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Publisher's Summary

The story of Etsuko, a Japanese woman now living alone in England, dwelling on the recent suicide of her daughter. In a story where past and present confuse, she relives scenes of Japan's devastation in the wake of World War II.

©1982 Kazuo Ishiguro (P)1999 Random House Audio

What listeners say about A Pale View of Hills

Average Customer Ratings
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  • Overall
    3 out of 5 stars
  • Performance
    1 out of 5 stars
  • Story
    5 out of 5 stars

Narration vs performance

I am only part way through listening to this novel--and I have to say that I find the narrator's performance of the voices of the difference characters extremely distracting to the point of being annoying, and I may have to resort to reading the book. The voice is OK when the narration is in the first person, but the voices she uses for the father and for Sachiko are overdone. I have had this experience to a certain extent in other audio books, in fact by calling the narration a "performance" it implies that the listener wants an audio performance as if it were a play, rather than having someone simply read the words. I like to be able to form my own interpretation of the characters based on the words of the author, and narrations like this one make that very hard to do.

Perhaps audio version of books could be differentiated between having them "read" and having them "performed."

4 people found this helpful

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    3 out of 5 stars
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    4 out of 5 stars

Moments of shocking possibilities in tedious read

I wanted to love this early novel of our latest winner of the Nobel Prize for Literature. I can see that the writing is extraordinary. The various interpretations seem brilliant. Unfortunately, however, I struggled with boredom during long sequences, particularly those having to do with Agata-San. It's possible that the unpleasant voice used by the narrator for this one character was a factor. Otherwise, I thought her performance was excellent.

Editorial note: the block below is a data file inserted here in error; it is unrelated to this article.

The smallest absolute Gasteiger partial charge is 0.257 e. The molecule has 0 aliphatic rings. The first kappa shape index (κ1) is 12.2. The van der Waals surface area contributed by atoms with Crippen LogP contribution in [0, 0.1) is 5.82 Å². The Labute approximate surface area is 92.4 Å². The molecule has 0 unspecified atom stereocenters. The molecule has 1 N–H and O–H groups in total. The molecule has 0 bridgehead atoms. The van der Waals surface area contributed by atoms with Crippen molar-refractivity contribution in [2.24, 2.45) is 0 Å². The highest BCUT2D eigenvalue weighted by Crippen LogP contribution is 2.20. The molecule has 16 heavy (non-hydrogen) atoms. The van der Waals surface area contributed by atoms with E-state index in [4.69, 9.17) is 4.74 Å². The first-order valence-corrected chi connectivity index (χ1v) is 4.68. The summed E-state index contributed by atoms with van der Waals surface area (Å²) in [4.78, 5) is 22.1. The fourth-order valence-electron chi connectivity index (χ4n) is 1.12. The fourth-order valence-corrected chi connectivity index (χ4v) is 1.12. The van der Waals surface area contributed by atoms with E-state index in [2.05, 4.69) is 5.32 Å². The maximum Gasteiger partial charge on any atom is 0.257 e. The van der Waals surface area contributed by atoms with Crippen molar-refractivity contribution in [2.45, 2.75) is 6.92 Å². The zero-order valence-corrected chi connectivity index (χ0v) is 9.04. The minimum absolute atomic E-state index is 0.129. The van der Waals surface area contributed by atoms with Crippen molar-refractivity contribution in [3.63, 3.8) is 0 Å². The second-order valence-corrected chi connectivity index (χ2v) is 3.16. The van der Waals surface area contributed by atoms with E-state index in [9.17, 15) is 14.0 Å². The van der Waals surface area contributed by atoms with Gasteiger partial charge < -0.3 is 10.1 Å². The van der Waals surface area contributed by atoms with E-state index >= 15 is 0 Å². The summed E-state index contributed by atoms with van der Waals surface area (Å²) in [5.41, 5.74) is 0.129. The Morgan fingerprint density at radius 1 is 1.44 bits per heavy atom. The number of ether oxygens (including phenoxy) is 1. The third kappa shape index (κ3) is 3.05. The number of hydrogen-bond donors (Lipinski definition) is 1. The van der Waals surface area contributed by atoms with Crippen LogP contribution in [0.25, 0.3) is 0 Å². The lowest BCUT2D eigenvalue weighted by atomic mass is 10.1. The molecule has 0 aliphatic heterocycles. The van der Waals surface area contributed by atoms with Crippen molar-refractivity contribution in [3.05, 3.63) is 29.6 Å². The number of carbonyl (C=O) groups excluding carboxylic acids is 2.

3 people found this helpful

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    5 out of 5 stars
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    4 out of 5 stars

Delicate prose - intense book

Any additional comments?

This is not the type of book that can generate a juicy recommendation.

The prose in this book is very delicate, never mentioning the tragedie in Nagasaki directly.
The protagonist in this story (who is also the narrator) doesn't relate to her own experience directly, but only as a listener to her family at the time, and by watching a close friends attempt to move to 'America'.
Layer by Layer, it creats an intense picture.
The author (through this story) carefully tells a story about the old Japanese way, which trigered a lot of emotions in me. (as a non Japenese reader) and another emotional stroy about parental choices.

The narrator did a very good job.


6 people found this helpful

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    4 out of 5 stars
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    2 out of 5 stars
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    4 out of 5 stars

It's not suitable for an audiobook

I often listen to audiobooks for a little before bed and I actually couldn't quite made sense of this book. Only after I checked out some literature reviews that I realized the meaning and the depth of the story. I think it would be a book I'll find time to read on the paper. Also the performance per se feels somehow awkward.

1 person found this helpful

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    5 out of 5 stars
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A somber yet gripping tale

I will read or listen to everything Kazuo Ishiguro has put out. His understanding of the human condition is so uplifting and crushing all at once. Poetry weaved and spanned over such a enjoyable time.

1 person found this helpful

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    4 out of 5 stars
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Interesting

Very interesting story. Author seems to be playing with Japanese ghost story genre. Unlike western literature where the story lines are usually linear, this story line is circular.

1 person found this helpful

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    5 out of 5 stars
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A Rich Tapestry....

Ishiguro delicately weaves a story with present tense narrative and flashbacks, bringing the grief of a suicide alongside the ravages of WWII. A great addition to Japanese literature.

1 person found this helpful

  • Overall
    3 out of 5 stars
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Confusing storyline

Much detail but plot too obscure..confusing ending...I enjoy subtlety but this is overly opaque

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Great narrator but boring plot

I loved the performance / voice of the woman who narrates this, however I found the plot altogether boring compared to Ishiguro’s other works